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Setting Priorities and Effectiveness vs. Efficiency

Module by: Robin Bartoletti. E-mail the author

Summary: Setting Priorities and Effectiveness vs. Efficiency

Setting Priorities and Effectiveness vs. Efficiency

Setting Priorities

Palloff and Pratt (2003, p. 79) provide a useful matrix to help students understand priorities.

Important but Not Urgent Important and Urgent

Not Important or Urgent Not Important but Urgent

It sometimes helps students to identify the amount of time spent on Not Important or Urgent activities. Socializing, watching television, or playing a video game are activities that use a great deal of time for little academic return. Students should schedule these into their days but some moderation is important.

Not Important but Urgent activities can be stressful for students. Often, this stress comes from some self-imposed deadline placed upon the student by themselves. Palloff and Pratt (2003, p. 80) suggest that answers to the question "What will be the consequences if I don't do this today?" may help students to understand that setting and keeping priorities is important but, everything can not be a priority. Again, moderation and planning is important.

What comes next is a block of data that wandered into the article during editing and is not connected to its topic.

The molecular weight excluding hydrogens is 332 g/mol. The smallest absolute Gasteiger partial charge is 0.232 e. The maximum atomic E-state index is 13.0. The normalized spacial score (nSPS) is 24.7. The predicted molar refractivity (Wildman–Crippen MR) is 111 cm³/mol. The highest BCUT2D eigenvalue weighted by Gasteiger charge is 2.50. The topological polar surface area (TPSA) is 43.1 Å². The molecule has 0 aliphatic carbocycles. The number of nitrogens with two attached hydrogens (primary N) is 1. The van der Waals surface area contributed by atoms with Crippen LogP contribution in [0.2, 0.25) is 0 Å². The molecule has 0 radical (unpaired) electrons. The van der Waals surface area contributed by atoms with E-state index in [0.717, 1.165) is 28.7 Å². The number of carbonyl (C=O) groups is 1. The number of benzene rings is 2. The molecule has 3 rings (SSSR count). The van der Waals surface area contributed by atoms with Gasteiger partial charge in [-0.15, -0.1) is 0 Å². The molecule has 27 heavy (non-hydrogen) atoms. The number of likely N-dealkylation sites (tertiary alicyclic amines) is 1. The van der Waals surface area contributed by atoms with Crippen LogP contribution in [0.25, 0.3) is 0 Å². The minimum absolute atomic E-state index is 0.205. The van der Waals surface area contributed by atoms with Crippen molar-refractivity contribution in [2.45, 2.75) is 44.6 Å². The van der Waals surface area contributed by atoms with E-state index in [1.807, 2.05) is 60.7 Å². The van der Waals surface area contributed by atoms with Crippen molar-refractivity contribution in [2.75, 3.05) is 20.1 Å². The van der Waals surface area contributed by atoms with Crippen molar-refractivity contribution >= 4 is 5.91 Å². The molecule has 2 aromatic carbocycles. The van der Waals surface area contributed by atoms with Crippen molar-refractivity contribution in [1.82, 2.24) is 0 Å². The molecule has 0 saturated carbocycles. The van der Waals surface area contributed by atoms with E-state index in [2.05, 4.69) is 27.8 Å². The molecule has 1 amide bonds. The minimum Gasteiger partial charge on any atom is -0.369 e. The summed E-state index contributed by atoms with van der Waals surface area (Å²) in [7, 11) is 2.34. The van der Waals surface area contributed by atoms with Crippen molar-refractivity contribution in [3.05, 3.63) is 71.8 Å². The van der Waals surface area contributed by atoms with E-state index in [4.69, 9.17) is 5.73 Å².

Important but Not Urgent activities are often long-term assignments. Suggesting the use of a calendar to establish work schedules for long-term assignments may be beneficial.

Important and Urgent activities can disrupt the development of community in a distance course. If all students wait until the last minute to post or submit assignments, little time is left for reflection, analysis, and interaction.

Effectiveness vs. Efficiency

Using an example from Palloff and Pratt (2003, p. 82) may help students think about time management

Unimportant Things Done Well = low effectiveness but high efficiency

Important Things Done Well = high effectiveness & high efficiency

Unimportant Things Done Poorly = low effectiveness & low efficiency

Important Things Done Poorly = high effectiveness but low efficiency

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